The Unruly Pig, Orford Rd, Bromeswell, Woodbridge IP12 2PU
The Unruly Pig: Number One Gastro Pub or piggybacking off its kin?
In an area of the country where gunshots start and end the day, where modern 4x4’s roam the empty streets ferrying firearms and ho's, we stick out like sore thumbs in our middle-class Gladrags- much to the disdain of the side-eyeing local populace. You guessed it- this is rural Suffolk.
Pubs have always been, to me at least, a direct trade-off between quality and quantity; not a place for foams, spheres or veloutés but rather hulking great configurations of proteins, fats and carbs washed down with something equally reasonably priced, in unreasonable amounts. So in light of this, the notion of a ‘gastropub’ can come across as a bit of a sigh. But hold your fire.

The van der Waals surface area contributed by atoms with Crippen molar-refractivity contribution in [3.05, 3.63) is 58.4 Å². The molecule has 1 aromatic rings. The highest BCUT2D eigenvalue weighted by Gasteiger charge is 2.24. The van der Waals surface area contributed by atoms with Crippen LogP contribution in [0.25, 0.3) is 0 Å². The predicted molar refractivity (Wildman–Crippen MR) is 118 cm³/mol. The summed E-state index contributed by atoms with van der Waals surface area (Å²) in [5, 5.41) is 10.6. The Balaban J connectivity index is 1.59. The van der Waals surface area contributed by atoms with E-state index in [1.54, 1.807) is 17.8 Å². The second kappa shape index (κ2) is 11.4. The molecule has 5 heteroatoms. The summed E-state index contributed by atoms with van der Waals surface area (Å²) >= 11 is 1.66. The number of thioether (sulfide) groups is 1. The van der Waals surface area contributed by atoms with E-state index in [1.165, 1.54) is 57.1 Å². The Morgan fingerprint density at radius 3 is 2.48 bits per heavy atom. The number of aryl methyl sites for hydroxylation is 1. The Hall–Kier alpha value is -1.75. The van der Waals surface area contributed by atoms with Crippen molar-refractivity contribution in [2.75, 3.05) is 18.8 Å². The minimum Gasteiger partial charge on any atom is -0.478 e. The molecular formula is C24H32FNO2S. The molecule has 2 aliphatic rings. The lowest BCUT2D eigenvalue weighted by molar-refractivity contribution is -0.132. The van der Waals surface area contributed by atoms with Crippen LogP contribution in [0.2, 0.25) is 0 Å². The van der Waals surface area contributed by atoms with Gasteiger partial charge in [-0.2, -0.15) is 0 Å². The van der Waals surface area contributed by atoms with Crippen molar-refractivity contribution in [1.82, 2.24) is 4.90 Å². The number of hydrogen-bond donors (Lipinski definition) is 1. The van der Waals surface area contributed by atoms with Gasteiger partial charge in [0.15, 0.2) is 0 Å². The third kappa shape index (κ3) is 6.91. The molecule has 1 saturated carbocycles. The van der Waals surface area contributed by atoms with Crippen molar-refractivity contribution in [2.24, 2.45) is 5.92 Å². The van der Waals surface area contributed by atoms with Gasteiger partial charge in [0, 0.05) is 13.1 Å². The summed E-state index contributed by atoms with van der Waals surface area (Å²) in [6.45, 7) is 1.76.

The Unruly Pig was recently ranked as the Number 1 gastropub and has a flavour of ‘Flaming Moes’ about it, by way of quirky decor and a feeling of those funhouses that play with optical illusions. Heading upstairs, you're met with the wonky framing and tiny doors typical of Ye Olden Tymes- when people were tiny and drowning someone was a way of proving that they're not a witch.
To better grasp the philosophy of The Unruly Pig, it has to be the taster menu. First come two little meteors of arancini, still hot from impact brimming with ‘nduja and taleggio, topped with fine lacings of the grated parmesan wilting under the residual heat. There’s a satisfying blend of that meaty spice, webbed with the ooze of taleggio and studded with toothsome rice. Seldom are meteors a subject of comfort, but let it rain.
In another volley of textural gratification, is the silky whipped cod’s roe, punctuated with the saline pops of caviar and lifted with the zip of zest. The tart casing is a tad thick but it’s as if this place intentionally avoids doing things that might cause it to bleed totally into ‘fine dining’, which is no complaint.